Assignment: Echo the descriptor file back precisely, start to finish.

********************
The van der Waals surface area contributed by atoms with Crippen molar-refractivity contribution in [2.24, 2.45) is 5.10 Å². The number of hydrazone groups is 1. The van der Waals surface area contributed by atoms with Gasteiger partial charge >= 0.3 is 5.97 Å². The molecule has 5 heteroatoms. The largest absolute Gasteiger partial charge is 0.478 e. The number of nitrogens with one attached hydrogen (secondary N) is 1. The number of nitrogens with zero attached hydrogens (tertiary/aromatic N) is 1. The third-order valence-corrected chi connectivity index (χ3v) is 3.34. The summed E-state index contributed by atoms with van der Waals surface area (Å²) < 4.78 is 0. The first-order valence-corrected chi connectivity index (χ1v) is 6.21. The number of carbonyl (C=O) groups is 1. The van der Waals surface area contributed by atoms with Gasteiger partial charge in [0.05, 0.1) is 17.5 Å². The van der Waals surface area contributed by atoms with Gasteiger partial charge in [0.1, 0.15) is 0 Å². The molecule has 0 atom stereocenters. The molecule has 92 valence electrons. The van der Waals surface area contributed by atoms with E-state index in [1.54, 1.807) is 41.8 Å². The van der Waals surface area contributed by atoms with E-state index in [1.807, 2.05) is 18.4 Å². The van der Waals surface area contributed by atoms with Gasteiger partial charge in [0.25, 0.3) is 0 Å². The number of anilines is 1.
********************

The van der Waals surface area contributed by atoms with Crippen molar-refractivity contribution in [2.24, 2.45) is 5.10 Å². The number of hydrazone groups is 1. The van der Waals surface area contributed by atoms with Gasteiger partial charge >= 0.3 is 5.97 Å². The molecule has 5 heteroatoms. The largest absolute Gasteiger partial charge is 0.478 e. The number of nitrogens with one attached hydrogen (secondary N) is 1. The number of nitrogens with zero attached hydrogens (tertiary/aromatic N) is 1. The third-order valence-corrected chi connectivity index (χ3v) is 3.34. The summed E-state index contributed by atoms with van der Waals surface area (Å²) < 4.78 is 0. The first-order valence-corrected chi connectivity index (χ1v) is 6.21. The number of carbonyl (C=O) groups is 1. The van der Waals surface area contributed by atoms with Gasteiger partial charge in [0.05, 0.1) is 17.5 Å². The van der Waals surface area contributed by atoms with Gasteiger partial charge in [0.1, 0.15) is 0 Å². The molecule has 0 atom stereocenters. The molecule has 92 valence electrons. The van der Waals surface area contributed by atoms with E-state index in [1.54, 1.807) is 41.8 Å². The van der Waals surface area contributed by atoms with E-state index in [1.807, 2.05) is 18.4 Å². The van der Waals surface area contributed by atoms with Gasteiger partial charge in [0.25, 0.3) is 0 Å². The number of anilines is 1.